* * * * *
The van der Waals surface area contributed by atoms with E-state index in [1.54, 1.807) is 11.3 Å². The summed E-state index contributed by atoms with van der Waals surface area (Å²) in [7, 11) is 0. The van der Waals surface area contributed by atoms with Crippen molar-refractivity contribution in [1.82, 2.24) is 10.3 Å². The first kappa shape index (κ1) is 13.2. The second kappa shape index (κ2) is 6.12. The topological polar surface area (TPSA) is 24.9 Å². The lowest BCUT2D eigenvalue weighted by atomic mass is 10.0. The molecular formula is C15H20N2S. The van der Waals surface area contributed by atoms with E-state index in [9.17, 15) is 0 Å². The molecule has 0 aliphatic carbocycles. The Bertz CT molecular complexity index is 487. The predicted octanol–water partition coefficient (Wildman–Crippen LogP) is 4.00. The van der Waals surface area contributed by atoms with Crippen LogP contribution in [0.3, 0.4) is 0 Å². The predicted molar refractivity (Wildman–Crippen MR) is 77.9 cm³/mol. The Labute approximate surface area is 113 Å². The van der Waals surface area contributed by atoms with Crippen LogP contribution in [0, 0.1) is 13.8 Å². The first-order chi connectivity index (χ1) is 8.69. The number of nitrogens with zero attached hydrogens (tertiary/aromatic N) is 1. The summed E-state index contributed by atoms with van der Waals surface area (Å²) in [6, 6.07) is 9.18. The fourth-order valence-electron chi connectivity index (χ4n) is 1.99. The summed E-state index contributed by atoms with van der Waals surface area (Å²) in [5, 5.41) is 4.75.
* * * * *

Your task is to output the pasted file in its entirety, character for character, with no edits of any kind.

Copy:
The van der Waals surface area contributed by atoms with E-state index in [1.54, 1.807) is 11.3 Å². The summed E-state index contributed by atoms with van der Waals surface area (Å²) in [7, 11) is 0. The van der Waals surface area contributed by atoms with Crippen molar-refractivity contribution in [1.82, 2.24) is 10.3 Å². The first kappa shape index (κ1) is 13.2. The second kappa shape index (κ2) is 6.12. The topological polar surface area (TPSA) is 24.9 Å². The lowest BCUT2D eigenvalue weighted by atomic mass is 10.0. The molecular formula is C15H20N2S. The van der Waals surface area contributed by atoms with E-state index in [9.17, 15) is 0 Å². The molecule has 0 aliphatic carbocycles. The Bertz CT molecular complexity index is 487. The predicted octanol–water partition coefficient (Wildman–Crippen LogP) is 4.00. The van der Waals surface area contributed by atoms with Crippen LogP contribution in [0.3, 0.4) is 0 Å². The predicted molar refractivity (Wildman–Crippen MR) is 77.9 cm³/mol. The Labute approximate surface area is 113 Å². The van der Waals surface area contributed by atoms with Crippen LogP contribution in [0, 0.1) is 13.8 Å². The first-order chi connectivity index (χ1) is 8.69. The number of nitrogens with zero attached hydrogens (tertiary/aromatic N) is 1. The summed E-state index contributed by atoms with van der Waals surface area (Å²) in [6, 6.07) is 9.18. The fourth-order valence-electron chi connectivity index (χ4n) is 1.99. The summed E-state index contributed by atoms with van der Waals surface area (Å²) in [5, 5.41) is 4.75.